‘Peo­ple have been re­fer­ring to me as Bono’s daugh­ter my en­tire life. I can’t lose sleep over it’

Irish Independent - Weekend Magazine - - Interview -

Eve Hew­son is step­ping out of the shadow of her fa­mous fa­ther with three high-pro­file roles this year. The 28-year-old talks to Shilpa Gana­tra about lock­ing down with her fam­ily in Dublin, her search for an Ir­ish boyfriend and how the #MeToo move­ment changed her mind about giv­ing up act­ing

Eve Hew­son is a few min­utes late for our Zoom call, and full of apolo­gies be­cause of it. She ex­plains she got the tim­ings mixed up, and only re­alised dur­ing the fam­ily lunch. It’s eas­ily for­given, es­pe­cially as it’s rare for the Hew­son clan to be in Dublin at the same time. In less pan­demicy times, her job as an ac­tor whisks her away from ev­ery­day life for weeks at a time; her older sis­ter Jordan re­sides near her in Brook­lyn, New York, and her fa­ther… well, he could be any­where in the world, given that he’s Bono. For lock­down, the Hew­sons re­turned from the four cor­ners to the fam­ily home in Killiney. Eve is us­ing it as a time for re­con­nec­tion — es­pe­cially as she left Dublin 10 years ago, when her younger broth­ers weren’t even teenagers — and rest.

“I’ve been sleep­ing like a ma­niac. I think I’ve ba­si­cally slept through half of the en­tire pan­demic,” she says in her New York­toned ac­cent. “I’m gen­uinely en­joy­ing it, be­cause when I’m film­ing, I have to get up at like 4am.”

In wak­ing hours, “we’ve been do­ing a lot of cook­ing, drink­ing, smok­ing too many cig­a­rettes, and all the things that we shouldn’t be do­ing. Then try­ing to reverse all of that by drink­ing green juices. It’s ac­tu­ally been quite a good time.”

The Dublin in­ter­lude is much needed af­ter a hec­tic 18 months. Fol­low­ing the rule of thumb that trends can be iden­ti­fied by three in­stances, Eve filmed a trio of projects that fore­tell a leap in pro­file this year: Tesla (a biopic about the in­ven­tor Elon Musk, star­ring Ethan Hawke) and Net­flix minis­eries Be­hind Her Eyes (from the team who pro­duced The Crown), and The Lu­mi­nar­ies, based on Eleanor Cat­ton’s Booker Prize-win­ning novel. Cur­rently on BBC One, it’s the first to be un­veiled, and her first ma­jor lead role, which meant lit­tle down­time through­out the six-month shoot in New Zealand.

“I’d played the lead in a four-week shoot for an in­die movie called Pa­per Year a few years ago, so I re­mem­bered how ex­haust­ing it was. So go­ing into this, I was re­ally pre­pared to go hard or go home. I ba­si­cally went from scene to scene ev­ery sin­gle day for six months and then at the end of it, I col­lapsed. I ac­tu­ally had my friends come meet me in Hawaii on the on my way home and we spent a few days just hang­ing out on the beach. Hawaii got me through, es­pe­cially with the re­ally hard scenes that are very emo­tion­ally dis­turb­ing,” she says. “As soon as I de­cided that I was go­ing to Hawaii, a make-up girl printed out a pic­ture of it for me and I stuck it in my trailer. So ev­ery day, if I had to do a hard scene, I’d be like ‘okay, but countdown to Hawaii in three months’.”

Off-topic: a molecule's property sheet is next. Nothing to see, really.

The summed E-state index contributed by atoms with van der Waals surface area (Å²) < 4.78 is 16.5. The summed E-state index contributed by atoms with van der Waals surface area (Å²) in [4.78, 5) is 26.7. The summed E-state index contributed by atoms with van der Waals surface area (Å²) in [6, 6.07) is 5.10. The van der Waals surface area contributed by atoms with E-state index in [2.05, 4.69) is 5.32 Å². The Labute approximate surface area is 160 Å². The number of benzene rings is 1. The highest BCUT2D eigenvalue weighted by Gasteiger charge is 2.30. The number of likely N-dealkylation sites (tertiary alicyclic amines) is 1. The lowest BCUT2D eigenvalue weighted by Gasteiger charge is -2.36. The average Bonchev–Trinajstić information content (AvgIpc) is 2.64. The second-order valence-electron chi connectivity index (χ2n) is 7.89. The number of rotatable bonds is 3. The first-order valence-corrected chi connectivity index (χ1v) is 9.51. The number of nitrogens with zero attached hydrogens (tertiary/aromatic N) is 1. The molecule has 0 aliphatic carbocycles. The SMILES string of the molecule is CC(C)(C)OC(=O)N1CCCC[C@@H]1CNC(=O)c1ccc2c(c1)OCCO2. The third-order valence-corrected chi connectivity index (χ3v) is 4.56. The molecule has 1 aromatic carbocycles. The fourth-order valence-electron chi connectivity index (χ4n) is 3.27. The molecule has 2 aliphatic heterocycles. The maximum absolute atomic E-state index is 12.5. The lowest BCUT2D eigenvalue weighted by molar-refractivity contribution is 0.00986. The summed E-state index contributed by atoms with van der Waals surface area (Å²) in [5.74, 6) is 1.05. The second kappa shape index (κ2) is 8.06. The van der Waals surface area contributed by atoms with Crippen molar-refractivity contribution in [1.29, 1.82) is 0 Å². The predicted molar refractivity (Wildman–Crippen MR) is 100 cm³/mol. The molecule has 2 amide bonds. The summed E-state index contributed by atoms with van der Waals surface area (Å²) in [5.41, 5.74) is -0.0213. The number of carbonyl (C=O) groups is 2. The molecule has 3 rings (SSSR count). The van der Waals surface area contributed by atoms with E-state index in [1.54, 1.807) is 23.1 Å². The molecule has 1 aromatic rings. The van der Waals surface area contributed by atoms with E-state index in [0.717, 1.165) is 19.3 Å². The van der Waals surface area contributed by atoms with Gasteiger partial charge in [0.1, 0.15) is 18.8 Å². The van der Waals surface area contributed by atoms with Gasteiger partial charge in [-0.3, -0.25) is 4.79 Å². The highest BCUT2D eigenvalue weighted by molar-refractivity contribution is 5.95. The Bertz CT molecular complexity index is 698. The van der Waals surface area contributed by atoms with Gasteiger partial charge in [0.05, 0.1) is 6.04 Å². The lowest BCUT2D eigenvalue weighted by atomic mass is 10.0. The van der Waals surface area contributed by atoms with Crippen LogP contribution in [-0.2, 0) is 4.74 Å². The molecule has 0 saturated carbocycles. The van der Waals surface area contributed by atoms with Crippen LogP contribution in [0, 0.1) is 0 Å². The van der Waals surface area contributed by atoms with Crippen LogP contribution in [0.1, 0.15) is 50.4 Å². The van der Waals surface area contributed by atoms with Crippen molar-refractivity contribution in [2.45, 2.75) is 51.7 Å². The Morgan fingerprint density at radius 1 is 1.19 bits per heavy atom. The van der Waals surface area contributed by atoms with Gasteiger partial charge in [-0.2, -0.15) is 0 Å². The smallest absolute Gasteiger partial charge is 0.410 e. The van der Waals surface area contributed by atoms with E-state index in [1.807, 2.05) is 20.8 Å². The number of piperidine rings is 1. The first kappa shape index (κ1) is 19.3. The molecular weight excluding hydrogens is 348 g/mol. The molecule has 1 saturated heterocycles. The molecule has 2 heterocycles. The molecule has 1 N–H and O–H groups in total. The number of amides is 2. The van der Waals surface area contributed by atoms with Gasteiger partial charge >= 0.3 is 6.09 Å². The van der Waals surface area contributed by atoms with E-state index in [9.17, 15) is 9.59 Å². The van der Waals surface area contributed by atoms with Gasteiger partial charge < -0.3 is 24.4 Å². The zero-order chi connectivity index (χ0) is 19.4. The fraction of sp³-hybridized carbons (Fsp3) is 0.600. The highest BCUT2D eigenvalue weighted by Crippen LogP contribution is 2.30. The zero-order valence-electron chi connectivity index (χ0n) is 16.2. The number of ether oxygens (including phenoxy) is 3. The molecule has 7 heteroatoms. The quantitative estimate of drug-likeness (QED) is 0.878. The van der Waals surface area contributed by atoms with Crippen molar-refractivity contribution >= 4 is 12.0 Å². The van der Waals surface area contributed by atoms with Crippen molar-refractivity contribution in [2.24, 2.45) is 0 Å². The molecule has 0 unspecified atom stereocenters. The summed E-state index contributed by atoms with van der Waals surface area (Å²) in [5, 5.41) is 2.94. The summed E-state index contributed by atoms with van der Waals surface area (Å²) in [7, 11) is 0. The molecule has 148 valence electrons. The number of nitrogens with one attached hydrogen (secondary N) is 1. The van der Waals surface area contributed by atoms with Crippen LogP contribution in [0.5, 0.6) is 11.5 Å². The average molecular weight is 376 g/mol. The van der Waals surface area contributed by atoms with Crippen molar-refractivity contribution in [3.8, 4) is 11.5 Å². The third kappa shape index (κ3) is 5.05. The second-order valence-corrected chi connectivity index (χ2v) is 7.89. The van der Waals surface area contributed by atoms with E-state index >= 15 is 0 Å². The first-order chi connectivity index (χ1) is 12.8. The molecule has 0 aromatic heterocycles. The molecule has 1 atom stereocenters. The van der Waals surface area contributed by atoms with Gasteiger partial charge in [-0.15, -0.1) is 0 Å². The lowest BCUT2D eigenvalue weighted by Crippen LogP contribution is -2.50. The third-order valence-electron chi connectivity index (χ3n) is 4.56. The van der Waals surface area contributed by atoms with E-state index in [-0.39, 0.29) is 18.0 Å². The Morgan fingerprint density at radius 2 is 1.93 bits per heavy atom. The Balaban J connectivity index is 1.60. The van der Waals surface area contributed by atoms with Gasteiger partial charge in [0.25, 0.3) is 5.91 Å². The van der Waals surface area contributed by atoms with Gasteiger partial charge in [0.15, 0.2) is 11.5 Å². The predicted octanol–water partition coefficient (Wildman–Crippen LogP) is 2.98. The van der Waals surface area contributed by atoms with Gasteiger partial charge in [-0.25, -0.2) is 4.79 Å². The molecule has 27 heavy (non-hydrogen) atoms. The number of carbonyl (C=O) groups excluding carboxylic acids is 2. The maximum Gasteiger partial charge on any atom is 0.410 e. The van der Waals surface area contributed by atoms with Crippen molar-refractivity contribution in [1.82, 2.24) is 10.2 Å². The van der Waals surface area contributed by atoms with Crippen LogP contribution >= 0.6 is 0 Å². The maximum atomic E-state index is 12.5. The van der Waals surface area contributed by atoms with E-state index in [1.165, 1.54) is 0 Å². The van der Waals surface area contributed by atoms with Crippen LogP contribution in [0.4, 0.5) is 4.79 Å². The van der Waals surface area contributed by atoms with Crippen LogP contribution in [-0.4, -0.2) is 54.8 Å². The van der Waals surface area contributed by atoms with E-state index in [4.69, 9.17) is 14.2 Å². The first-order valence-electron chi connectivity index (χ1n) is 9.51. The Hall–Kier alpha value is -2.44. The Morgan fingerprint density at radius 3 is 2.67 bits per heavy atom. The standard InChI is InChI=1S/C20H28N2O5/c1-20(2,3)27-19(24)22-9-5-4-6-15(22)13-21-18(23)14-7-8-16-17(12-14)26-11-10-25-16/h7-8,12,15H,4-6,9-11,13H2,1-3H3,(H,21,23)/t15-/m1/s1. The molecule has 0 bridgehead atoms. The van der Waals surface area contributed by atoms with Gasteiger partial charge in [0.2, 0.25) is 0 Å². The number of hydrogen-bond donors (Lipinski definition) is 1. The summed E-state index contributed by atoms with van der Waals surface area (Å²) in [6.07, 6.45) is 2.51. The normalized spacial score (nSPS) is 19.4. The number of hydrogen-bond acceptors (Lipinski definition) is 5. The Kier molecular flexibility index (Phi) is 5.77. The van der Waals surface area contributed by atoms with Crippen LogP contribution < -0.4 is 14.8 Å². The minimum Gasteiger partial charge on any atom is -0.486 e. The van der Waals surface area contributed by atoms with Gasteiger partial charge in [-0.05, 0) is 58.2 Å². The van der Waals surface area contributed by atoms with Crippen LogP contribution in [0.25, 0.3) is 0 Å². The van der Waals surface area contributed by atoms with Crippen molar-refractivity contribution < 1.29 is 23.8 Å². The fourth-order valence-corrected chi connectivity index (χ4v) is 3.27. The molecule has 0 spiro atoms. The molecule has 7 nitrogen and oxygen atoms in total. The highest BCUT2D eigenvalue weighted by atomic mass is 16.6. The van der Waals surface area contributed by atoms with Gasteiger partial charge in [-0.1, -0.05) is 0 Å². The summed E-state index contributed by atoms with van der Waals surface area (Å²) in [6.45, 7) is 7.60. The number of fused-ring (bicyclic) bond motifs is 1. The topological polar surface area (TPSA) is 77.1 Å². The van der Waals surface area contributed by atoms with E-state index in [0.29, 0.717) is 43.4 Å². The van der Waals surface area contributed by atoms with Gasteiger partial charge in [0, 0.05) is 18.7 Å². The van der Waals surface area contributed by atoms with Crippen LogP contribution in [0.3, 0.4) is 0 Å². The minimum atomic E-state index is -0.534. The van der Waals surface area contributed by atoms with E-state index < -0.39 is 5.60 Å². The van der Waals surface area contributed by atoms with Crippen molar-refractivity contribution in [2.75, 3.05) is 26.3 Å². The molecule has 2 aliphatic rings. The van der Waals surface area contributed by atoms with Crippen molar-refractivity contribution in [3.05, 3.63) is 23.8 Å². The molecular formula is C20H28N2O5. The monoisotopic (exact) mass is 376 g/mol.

Later, I scroll through her In­sta­gram in search of a post of this cel­e­bra­tory hol­i­day. But in-be­tween the snap­shots of her life, which range from high-fash­ion pho­to­shoots for Chanel to her re­cent pres­ence at the Black Lives Mat­ter protests out­side the US Em­bassy, there’s no men­tion of the trip to her 89,000 fol­low­ers. It’s not a to­tal sur­prise, given that the need for pri­vacy must have been in­stilled in her from a young age, but it’s a move to re­spect in this ‘pics or it didn’t hap­pen’ world of ours.

When I bring up her at­ten­dance at the rally, she’s un­equiv­o­cal about her sup­port. “Of course I joined the protest,” she says. “I sup­port Black Lives Mat­ter be­cause I be­lieve black lives mat­ter. I think it’s so im­por­tant for more white peo­ple to vo­calise this. We’re see­ing that hap­pen across the world now, and it’s a beau­ti­ful thing to watch. I think for so long, peo­ple have been scared to speak out or say the wrong thing, but there’s some­thing about this particular mo­ment in the move­ment that has re­ally opened up a con­ver­sa­tion that has been long over­due. I was re­ally proud to be there and see so many Ir­ish peo­ple show up and sup­port it.”

Aged 19 to 31, all but the youngest of the four Hew­son chil­dren have now stepped into pub­lic life and, ev­i­dently, the apple doesn’t fall too far from the (Joshua) tree. Jordan, the el­dest, earned a cov­eted place in Forbes’ 30 un­der 30 list last year thanks to her tech com­pany’s Ac­tion But­ton, which makes ac­tivism eas­ier in the dig­i­tal age. Younger brother Elijah, 20, is front­man of rock band In­haler, who were in­cluded in the BBC Sound of 2020 poll. And with The Lu­mi­nar­ies, Mem­phis Eve Hew­son, who turns 29 on Tues­day, is at a turn­ing point in her per­form­ing ca­reer.

“My dad couldn’t be more thrilled for me. Be­tween us, he thinks he’s the Ir­ish Kris Jenner,” she says, laugh­ing. “We’re go­ing to bring out a line of lip kits any day now.”

Fam­ily val­ues:

Eve ( right) with her mother Ali, fa­ther and U2 front­man Bono and sis­ter Jordan; ( be­low) with her Tesla co-stars Jim Gaf­fi­gan, Ethan Hawke, Re­becca Dayan and Ryan MacLach­lan fi­cial busi­ness in some ways. I think a lot of it sends the wrong mes­sage,” she says. “You have to be very care­ful about the way that you rep­re­sent [women], es­pe­cially to do with sex­u­al­ity, and what’s deemed sexy in Hol­ly­wood. If they’re go­ing to de­cide, ‘okay, this girl is the love in­ter­est, and this is what she should wear’, it can’t be just mid­dle-aged men de­cid­ing that. There has to be women in­volved in the con­ver­sa­tion too. Be­cause then we are just pitch­ing only one idea to young teenagers, and it has to be more di­verse than that.”